In 1929 in what is now High Over Park (above), the famous High & Over House was built.

Picture Courtesy of Ian Halley
Designed by Connell in the Modernist style High & Over was built for Professor Bernard Ashmole by Watson's of Ascot.

Picture Courtesy of Ian Halley
High & Over is built in the shape of a "Y". Whether it is an urban myth or not I'm not sure, but I have been told that High and Over during World War II had to be camouflaged as the distinctive shape of the house gave directions to German bombers on their routes to their targets in Britain.

Picture Courtesy of Ian Halley
The original house was joined shortly after by similar "Sun Houses". When the houses were built they were in the open with fine views over the Misbourne valley. Since then trees and vegetation have grown around the houses. High and Over has appeared on several TV programmes, and was the centre stage of an LWT produced Poirot
Sun House
Picture Courtesy of Ray Tomlins
Above is one of the later "Sun Houses". The houses caused much interest, John Betjeman, a supporter of Metroland, said the ocean liner style and stark outlines "scandalized all Buckinghamshire", but he became a fan of them. A writer in "Countryside" compared them with "the flat white houses of the Mediterranean and ultimately with lucid and practical ideals of classical civilisation".

Picture Courtesy of Ray Tomlins
Another view of a Sun House.

100 Acres
After World Way II, there was a need for housing. The Hundred Acre Estate was developed by local builders such as Woodley's. The development lies in an area bounded by Station Road, the railway line at the top of the hill, Stanley Hill and the London Road in the valley.
Station Road
Station Road was built to join the Old Town to the new railway station and Amersham-on-the-Hill. Over the 20th century, houses have been built all away along the road joining the two parts of Amersham.
Stanely Hill
Stanley Hill, much older than Station Road, was on the route of the old trade route through Amersham. Like the development along Station Road linking the two Amershams, Stanley Hill has also had houses built along it, together with the Amersham School and Amersham College
White Lion Estate
Changing ideas in housing can be seen in Amersham. In the 1960s the White Lion Estate was built by the Council comprising several blocks of flats. These were refurbished in the 1990s
Park Place
Later housing developments in Amersham include Park Place.
New Hosuing
Over the last 20 years there has been much infilling in Amersham, with office blocks being built in the centre of Amersham (Old Town and on the Hill) and small development of housing built on remaining open ground or in place of larger houses originally built on large plots. Above is a 1980 development on King George V Road, next to the police station and council offices.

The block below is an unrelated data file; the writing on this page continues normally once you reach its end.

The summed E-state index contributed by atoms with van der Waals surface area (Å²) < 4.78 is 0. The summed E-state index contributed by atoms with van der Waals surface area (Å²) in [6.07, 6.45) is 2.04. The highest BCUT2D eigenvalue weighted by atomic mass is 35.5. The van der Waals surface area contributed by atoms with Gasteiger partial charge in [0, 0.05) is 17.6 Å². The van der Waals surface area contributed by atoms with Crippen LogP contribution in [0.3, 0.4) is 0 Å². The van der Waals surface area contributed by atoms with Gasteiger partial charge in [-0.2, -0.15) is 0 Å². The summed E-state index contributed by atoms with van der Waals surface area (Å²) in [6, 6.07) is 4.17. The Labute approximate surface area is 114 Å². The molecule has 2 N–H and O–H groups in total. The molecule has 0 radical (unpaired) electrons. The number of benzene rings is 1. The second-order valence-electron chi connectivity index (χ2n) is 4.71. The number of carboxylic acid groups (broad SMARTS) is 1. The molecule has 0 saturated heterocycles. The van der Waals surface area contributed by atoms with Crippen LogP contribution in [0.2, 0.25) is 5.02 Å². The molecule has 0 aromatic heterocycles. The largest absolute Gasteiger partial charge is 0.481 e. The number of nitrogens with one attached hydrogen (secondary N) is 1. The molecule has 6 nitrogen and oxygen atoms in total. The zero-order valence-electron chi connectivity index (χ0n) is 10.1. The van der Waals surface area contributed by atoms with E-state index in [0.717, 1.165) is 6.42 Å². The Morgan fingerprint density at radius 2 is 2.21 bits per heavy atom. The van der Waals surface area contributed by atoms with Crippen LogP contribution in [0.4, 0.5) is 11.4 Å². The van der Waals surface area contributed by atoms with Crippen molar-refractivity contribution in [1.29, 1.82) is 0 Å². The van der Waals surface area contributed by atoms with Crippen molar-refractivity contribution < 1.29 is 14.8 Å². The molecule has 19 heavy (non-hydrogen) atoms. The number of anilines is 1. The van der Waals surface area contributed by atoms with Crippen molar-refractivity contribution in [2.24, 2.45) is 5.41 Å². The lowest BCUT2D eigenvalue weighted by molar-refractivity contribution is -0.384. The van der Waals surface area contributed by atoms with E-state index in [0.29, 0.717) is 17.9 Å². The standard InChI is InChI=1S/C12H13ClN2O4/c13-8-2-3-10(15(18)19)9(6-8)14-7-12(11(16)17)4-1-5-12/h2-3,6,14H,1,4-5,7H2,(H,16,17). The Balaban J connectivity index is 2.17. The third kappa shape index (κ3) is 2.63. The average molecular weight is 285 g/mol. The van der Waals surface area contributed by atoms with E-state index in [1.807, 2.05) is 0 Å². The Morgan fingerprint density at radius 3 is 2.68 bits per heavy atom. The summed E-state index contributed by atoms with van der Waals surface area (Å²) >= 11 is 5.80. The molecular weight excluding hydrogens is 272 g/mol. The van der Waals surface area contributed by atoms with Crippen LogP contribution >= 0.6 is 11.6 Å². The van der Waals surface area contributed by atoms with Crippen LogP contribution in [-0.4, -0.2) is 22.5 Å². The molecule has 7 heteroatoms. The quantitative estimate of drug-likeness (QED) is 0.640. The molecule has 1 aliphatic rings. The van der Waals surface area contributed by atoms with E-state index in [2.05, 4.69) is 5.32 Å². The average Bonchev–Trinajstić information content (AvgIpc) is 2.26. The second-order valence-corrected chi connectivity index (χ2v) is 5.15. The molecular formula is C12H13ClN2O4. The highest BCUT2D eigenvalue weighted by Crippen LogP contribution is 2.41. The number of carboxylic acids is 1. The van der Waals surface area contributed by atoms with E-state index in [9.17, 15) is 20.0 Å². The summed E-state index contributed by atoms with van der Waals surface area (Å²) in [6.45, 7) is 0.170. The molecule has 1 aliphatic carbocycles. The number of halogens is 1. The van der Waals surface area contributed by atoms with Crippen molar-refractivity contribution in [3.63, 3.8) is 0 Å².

Green Lane
Another example of in filling at Green Lane. Previously this land was occupied by one large house, now several dwellings have been built, these back to back
Chesham Bois has a fine selection of distinctive houses. There were relatively few buildings and residents in the parish before 1860. After that time, the development of the area proceeded in waves, of which arguably the most important was the building of "Arts and Crafts" houses between about 1903 and 1925.

More details of Chesham Bois can be found here

Please note, that the following pages contain large numbers of photographs. The photographs have been compressed, but it may still take a few minutes to download each page.

Please choose a link for the part of the tour you wish to view

The Market Hall Market Square
High Street Church Street
Whielden Street The Platt
The Broadway Gore Hill / Bury Farm
Views of Old Amersham The Martyrs Memorial
The River Misbourne Yards and Alleys
Amersham on the Hill Houses Station Road
Sycamore Road Hill Avenue
Chiltern Avenue Woodside Road
Miscellaneous Panorama / 360 Degree Views
View from St. Mary's Church Tower On Line Maps of Amersham
You may also be interested in the Streets of Amersham picture gallery here

Most of the pictures on this pictorial tour have been taken since 1995. For old pictures of Amersham, see the Old Pictures of Amersham pages

For pictures of Chesham Bois, Little Chalfont and Amersham's schools, churches and pubs, see the links from the main Amersham homes page, link at the bottom of this page.

Any additions, corrections, alterations, please email the web master